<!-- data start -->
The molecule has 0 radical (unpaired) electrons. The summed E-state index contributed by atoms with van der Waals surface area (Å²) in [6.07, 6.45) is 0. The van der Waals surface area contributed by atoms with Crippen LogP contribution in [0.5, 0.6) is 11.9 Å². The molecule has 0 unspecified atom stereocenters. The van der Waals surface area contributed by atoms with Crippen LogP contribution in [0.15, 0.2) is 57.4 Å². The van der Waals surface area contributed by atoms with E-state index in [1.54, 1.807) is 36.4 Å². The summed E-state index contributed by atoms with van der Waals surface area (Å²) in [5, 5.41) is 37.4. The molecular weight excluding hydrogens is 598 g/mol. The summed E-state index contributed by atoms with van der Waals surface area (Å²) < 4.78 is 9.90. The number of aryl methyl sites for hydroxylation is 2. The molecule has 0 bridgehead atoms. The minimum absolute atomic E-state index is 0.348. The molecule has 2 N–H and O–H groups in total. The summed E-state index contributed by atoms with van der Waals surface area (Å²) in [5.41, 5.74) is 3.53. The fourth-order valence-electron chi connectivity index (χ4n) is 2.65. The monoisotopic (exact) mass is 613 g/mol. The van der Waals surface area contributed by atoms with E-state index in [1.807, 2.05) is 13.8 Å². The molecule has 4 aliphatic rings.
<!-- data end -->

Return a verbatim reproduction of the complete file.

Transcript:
The molecule has 0 radical (unpaired) electrons. The summed E-state index contributed by atoms with van der Waals surface area (Å²) in [6.07, 6.45) is 0. The van der Waals surface area contributed by atoms with Crippen LogP contribution in [0.5, 0.6) is 11.9 Å². The molecule has 0 unspecified atom stereocenters. The van der Waals surface area contributed by atoms with Crippen LogP contribution in [0.15, 0.2) is 57.4 Å². The van der Waals surface area contributed by atoms with E-state index in [1.54, 1.807) is 36.4 Å². The summed E-state index contributed by atoms with van der Waals surface area (Å²) in [5, 5.41) is 37.4. The molecular weight excluding hydrogens is 598 g/mol. The summed E-state index contributed by atoms with van der Waals surface area (Å²) < 4.78 is 9.90. The number of aryl methyl sites for hydroxylation is 2. The molecule has 0 bridgehead atoms. The minimum absolute atomic E-state index is 0.348. The molecule has 2 N–H and O–H groups in total. The summed E-state index contributed by atoms with van der Waals surface area (Å²) in [5.41, 5.74) is 3.53. The fourth-order valence-electron chi connectivity index (χ4n) is 2.65. The monoisotopic (exact) mass is 613 g/mol. The van der Waals surface area contributed by atoms with E-state index in [1.807, 2.05) is 13.8 Å². The molecule has 4 aliphatic rings.